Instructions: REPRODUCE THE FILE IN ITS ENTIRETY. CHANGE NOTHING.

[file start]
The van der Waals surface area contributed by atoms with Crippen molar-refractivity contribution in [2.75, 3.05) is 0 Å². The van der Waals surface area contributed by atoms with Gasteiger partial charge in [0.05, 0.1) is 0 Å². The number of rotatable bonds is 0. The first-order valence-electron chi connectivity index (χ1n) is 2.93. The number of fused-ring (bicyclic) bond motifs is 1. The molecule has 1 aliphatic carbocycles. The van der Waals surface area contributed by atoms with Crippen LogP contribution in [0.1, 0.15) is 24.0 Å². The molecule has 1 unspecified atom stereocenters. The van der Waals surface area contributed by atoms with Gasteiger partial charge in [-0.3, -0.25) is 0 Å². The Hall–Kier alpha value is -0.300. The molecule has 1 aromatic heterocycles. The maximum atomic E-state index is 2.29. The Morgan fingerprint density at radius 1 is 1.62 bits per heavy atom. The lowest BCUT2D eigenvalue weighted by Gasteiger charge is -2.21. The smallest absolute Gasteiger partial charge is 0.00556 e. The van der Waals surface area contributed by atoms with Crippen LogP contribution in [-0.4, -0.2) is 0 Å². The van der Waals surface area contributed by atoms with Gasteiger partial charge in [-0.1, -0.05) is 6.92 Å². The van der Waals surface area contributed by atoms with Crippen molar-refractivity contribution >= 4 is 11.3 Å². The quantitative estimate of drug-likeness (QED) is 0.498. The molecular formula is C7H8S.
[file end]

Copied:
The van der Waals surface area contributed by atoms with Crippen molar-refractivity contribution in [2.75, 3.05) is 0 Å². The van der Waals surface area contributed by atoms with Gasteiger partial charge in [0.05, 0.1) is 0 Å². The number of rotatable bonds is 0. The first-order valence-electron chi connectivity index (χ1n) is 2.93. The number of fused-ring (bicyclic) bond motifs is 1. The molecule has 1 aliphatic carbocycles. The van der Waals surface area contributed by atoms with Crippen LogP contribution in [0.1, 0.15) is 24.0 Å². The molecule has 1 unspecified atom stereocenters. The van der Waals surface area contributed by atoms with Gasteiger partial charge in [-0.3, -0.25) is 0 Å². The Hall–Kier alpha value is -0.300. The molecule has 1 aromatic heterocycles. The maximum atomic E-state index is 2.29. The Morgan fingerprint density at radius 1 is 1.62 bits per heavy atom. The lowest BCUT2D eigenvalue weighted by Gasteiger charge is -2.21. The smallest absolute Gasteiger partial charge is 0.00556 e. The van der Waals surface area contributed by atoms with Crippen LogP contribution in [-0.4, -0.2) is 0 Å². The van der Waals surface area contributed by atoms with Gasteiger partial charge in [-0.1, -0.05) is 6.92 Å². The van der Waals surface area contributed by atoms with Crippen molar-refractivity contribution >= 4 is 11.3 Å². The quantitative estimate of drug-likeness (QED) is 0.498. The molecular formula is C7H8S.